Double or Nothing is the story of how two friends hit it big in the dot com era, and then went on to purchase the legendary Golden Nugget Casino. Written by Tom Breitling in a casual, informal style, their story deals with the ups and downs of a fourteen year period that in some ways mirror my own experiences over the last 15 years (although in my case without the vast riches that went along with the story).
The coolest part about the whole thing is that Harper Collins is making it available for free until April 3rd online. Read Double or Nothing at Harper Collins.
For me, the interesting part about this story was the timeline stuff. I came of age during the dot-com boom. I had been aware of the internet around 1993, surfing around via Archie, using Kermit, Veronica, and Gopher. We initially terminaled in to the internet, but later used Trumpet Winsock to get online, and even then it was a cryptic mess of protocols and navigation nightmares. A far cry from my always on, wireless connection that I’m writing this on.
The guys founded Travelscape in the 90′s, and figured out a then-brilliant business model which allowed them to sell discounted hotel reservations, get the money up front, and pay for the hotel room when the customer actually used it, thereby earning them interest on the money as well as the initial fee for the hotel room.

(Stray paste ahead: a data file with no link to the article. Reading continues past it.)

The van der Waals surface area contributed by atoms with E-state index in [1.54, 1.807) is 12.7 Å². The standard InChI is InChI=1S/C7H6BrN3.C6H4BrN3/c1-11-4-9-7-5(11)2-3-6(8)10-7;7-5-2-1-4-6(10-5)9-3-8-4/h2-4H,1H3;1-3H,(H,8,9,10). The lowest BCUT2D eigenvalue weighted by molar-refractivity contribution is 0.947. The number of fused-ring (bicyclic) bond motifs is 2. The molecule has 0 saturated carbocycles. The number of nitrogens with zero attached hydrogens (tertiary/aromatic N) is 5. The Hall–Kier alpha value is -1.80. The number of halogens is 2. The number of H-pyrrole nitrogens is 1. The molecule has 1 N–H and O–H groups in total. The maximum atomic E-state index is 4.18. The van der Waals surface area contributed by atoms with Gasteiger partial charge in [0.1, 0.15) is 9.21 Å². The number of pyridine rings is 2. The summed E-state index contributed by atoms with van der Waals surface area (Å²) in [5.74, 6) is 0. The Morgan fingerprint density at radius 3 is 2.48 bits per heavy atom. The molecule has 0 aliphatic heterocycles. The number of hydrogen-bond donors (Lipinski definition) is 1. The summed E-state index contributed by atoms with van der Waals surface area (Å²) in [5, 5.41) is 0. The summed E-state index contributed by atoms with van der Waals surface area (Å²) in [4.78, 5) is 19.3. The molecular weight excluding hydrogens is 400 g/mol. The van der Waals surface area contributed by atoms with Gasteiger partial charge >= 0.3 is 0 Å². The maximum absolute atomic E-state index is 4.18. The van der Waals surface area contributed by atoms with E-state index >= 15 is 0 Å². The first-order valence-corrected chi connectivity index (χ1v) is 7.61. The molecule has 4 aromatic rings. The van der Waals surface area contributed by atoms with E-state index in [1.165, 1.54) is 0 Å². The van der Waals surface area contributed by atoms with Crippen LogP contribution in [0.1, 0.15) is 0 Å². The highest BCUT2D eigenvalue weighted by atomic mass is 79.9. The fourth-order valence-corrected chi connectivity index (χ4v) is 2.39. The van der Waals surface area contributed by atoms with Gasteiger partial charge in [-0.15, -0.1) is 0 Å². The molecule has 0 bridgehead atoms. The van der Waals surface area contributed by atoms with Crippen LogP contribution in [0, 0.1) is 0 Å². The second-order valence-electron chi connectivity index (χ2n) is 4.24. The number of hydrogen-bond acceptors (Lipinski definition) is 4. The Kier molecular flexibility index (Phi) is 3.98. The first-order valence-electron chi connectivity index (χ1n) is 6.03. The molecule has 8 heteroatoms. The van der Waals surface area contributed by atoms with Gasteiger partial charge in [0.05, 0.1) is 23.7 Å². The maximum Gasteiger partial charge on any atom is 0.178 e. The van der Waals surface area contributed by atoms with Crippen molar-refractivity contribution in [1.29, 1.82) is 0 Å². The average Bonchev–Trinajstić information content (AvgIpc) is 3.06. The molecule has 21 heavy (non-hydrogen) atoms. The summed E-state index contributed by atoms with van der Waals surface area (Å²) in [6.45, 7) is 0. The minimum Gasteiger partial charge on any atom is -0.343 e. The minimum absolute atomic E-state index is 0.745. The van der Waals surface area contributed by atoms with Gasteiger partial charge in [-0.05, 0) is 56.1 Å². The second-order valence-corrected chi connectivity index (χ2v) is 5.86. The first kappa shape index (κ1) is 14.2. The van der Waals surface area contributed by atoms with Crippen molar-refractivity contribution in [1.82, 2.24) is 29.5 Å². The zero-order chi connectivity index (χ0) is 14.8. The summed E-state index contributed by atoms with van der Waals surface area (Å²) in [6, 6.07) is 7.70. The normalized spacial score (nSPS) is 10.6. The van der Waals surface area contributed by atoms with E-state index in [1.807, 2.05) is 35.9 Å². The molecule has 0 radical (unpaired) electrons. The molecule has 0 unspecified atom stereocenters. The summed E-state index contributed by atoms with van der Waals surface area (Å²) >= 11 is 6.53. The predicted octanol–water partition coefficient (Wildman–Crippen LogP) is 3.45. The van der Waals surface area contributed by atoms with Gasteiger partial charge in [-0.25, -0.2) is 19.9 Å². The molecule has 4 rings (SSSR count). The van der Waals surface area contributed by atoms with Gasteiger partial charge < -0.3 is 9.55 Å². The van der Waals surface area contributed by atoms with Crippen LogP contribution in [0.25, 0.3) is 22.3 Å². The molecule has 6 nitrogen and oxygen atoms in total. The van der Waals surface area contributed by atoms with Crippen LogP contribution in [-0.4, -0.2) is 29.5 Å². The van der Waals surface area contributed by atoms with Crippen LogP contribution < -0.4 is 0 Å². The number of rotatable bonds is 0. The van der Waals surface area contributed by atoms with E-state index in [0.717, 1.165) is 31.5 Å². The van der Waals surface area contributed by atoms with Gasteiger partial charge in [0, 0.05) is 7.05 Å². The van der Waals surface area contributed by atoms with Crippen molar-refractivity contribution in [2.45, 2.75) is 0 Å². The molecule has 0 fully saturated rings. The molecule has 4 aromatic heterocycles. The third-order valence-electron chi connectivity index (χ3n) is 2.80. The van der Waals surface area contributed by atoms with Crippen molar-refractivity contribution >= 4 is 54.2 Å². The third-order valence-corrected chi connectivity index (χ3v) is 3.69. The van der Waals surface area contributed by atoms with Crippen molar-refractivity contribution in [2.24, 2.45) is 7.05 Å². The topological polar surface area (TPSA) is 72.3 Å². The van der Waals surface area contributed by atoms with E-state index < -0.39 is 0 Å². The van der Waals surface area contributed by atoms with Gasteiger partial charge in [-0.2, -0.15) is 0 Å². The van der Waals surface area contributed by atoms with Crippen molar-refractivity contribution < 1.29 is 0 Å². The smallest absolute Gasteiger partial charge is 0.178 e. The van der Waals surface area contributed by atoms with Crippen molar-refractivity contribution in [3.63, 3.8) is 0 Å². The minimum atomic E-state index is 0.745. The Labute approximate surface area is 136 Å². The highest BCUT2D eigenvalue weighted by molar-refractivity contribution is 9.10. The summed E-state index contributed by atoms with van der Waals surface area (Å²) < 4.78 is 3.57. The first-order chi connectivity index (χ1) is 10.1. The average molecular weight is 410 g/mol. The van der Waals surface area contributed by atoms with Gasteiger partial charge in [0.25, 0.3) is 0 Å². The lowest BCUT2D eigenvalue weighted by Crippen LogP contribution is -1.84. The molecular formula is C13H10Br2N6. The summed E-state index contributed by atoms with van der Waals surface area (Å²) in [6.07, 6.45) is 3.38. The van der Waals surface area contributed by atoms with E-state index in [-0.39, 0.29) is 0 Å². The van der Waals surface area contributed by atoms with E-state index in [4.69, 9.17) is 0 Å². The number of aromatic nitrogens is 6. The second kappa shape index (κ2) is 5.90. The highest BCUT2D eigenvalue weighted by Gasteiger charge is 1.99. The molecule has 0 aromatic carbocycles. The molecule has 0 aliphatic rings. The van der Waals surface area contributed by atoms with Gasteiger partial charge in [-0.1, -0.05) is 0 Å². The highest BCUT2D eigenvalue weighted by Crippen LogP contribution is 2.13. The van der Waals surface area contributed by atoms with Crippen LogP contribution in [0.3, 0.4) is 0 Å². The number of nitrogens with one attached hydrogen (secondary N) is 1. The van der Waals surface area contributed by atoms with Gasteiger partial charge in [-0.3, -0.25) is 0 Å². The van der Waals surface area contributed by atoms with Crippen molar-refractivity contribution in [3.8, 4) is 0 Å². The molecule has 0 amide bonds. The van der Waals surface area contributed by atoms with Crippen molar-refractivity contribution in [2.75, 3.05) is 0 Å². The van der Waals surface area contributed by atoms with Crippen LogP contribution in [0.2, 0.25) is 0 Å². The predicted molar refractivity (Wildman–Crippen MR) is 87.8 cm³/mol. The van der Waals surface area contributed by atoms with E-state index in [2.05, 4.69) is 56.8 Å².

They eventually moved their phone based system online, and owned the market. The company was one of the few online ventures actually making serious money in the dot com boom, and because of that they were unable to do an initial public offering (the banks didn’t want to finance an IPO on a company that was making money and therefore had a predictable upside, when they could bet on all of these companies losing millions of dollars which could go nowhere but up).
After being offered in excess of $100 million on two different occasions but having the deals break down in negotiations due to the pair’s no-nonsense tactics (and no real need to sell the business), they eventually sold the company to Expedia.
This is where the story gets good.
They decide to buy a casino, look at a couple, settle on one, get involved with a reality TV show, start turning the hotel around, nearly lose their shirts, and sell the casino for a huge profit within a year.
While there were a few too many sports analogies for my liking, but reading about the history of Las Vegas is so interesting, and it made me do a ton of Wikipedia investigating, where I found that more than half of the hotels that we visited on our first trip in 2001 were less than two years old.
My overall opinions of the book are that it was incredibly interesting to me due to my personal experiences during this period, but your mileage may vary depending on your own experience. If you’re interested in what makes an entrepreneur tick, the dot com bubble, or want to know a little about Las Vegas, this book comes highly recommended.